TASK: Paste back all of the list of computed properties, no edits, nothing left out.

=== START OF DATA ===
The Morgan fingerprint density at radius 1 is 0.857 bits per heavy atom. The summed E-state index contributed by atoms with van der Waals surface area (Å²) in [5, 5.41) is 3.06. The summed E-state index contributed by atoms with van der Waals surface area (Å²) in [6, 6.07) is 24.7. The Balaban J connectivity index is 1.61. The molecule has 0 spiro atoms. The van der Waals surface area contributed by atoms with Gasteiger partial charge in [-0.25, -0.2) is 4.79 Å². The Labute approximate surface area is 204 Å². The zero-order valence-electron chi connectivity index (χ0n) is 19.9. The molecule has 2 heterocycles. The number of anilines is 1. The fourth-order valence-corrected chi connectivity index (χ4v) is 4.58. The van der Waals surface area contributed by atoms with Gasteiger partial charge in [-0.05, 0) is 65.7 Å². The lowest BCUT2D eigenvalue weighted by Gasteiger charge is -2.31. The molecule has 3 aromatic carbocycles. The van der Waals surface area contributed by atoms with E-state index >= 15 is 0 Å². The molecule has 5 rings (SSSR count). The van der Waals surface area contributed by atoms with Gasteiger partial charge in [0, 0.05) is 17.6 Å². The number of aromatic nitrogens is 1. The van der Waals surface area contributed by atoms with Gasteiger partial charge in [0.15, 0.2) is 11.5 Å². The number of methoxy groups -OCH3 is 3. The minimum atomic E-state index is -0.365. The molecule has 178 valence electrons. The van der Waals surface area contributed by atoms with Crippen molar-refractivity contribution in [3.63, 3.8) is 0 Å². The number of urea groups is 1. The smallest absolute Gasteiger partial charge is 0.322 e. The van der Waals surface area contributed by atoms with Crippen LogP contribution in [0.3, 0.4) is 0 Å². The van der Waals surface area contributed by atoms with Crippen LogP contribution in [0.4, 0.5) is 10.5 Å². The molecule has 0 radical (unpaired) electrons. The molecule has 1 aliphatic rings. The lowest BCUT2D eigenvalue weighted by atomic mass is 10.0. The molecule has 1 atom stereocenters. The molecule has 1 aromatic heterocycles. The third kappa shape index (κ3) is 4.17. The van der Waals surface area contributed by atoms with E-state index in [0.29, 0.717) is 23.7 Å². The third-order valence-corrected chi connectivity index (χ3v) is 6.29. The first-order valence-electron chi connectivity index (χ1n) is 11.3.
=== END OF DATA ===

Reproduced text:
The Morgan fingerprint density at radius 1 is 0.857 bits per heavy atom. The summed E-state index contributed by atoms with van der Waals surface area (Å²) in [5, 5.41) is 3.06. The summed E-state index contributed by atoms with van der Waals surface area (Å²) in [6, 6.07) is 24.7. The Balaban J connectivity index is 1.61. The molecule has 0 spiro atoms. The van der Waals surface area contributed by atoms with Gasteiger partial charge in [-0.25, -0.2) is 4.79 Å². The Labute approximate surface area is 204 Å². The zero-order valence-electron chi connectivity index (χ0n) is 19.9. The molecule has 2 heterocycles. The number of anilines is 1. The fourth-order valence-corrected chi connectivity index (χ4v) is 4.58. The van der Waals surface area contributed by atoms with Gasteiger partial charge in [-0.05, 0) is 65.7 Å². The lowest BCUT2D eigenvalue weighted by Gasteiger charge is -2.31. The molecule has 3 aromatic carbocycles. The van der Waals surface area contributed by atoms with E-state index >= 15 is 0 Å². The molecule has 5 rings (SSSR count). The van der Waals surface area contributed by atoms with Gasteiger partial charge in [0, 0.05) is 17.6 Å². The number of aromatic nitrogens is 1. The van der Waals surface area contributed by atoms with Gasteiger partial charge in [0.15, 0.2) is 11.5 Å². The number of methoxy groups -OCH3 is 3. The minimum atomic E-state index is -0.365. The molecule has 178 valence electrons. The van der Waals surface area contributed by atoms with Crippen molar-refractivity contribution in [3.63, 3.8) is 0 Å². The number of urea groups is 1. The smallest absolute Gasteiger partial charge is 0.322 e. The van der Waals surface area contributed by atoms with Crippen LogP contribution in [0.3, 0.4) is 0 Å². The van der Waals surface area contributed by atoms with Crippen LogP contribution in [0.4, 0.5) is 10.5 Å². The molecule has 0 radical (unpaired) electrons. The molecule has 1 aliphatic rings. The lowest BCUT2D eigenvalue weighted by atomic mass is 10.0. The molecule has 1 atom stereocenters. The molecule has 1 aromatic heterocycles. The third kappa shape index (κ3) is 4.17. The van der Waals surface area contributed by atoms with E-state index in [0.29, 0.717) is 23.7 Å². The third-order valence-corrected chi connectivity index (χ3v) is 6.29. The first-order valence-electron chi connectivity index (χ1n) is 11.3.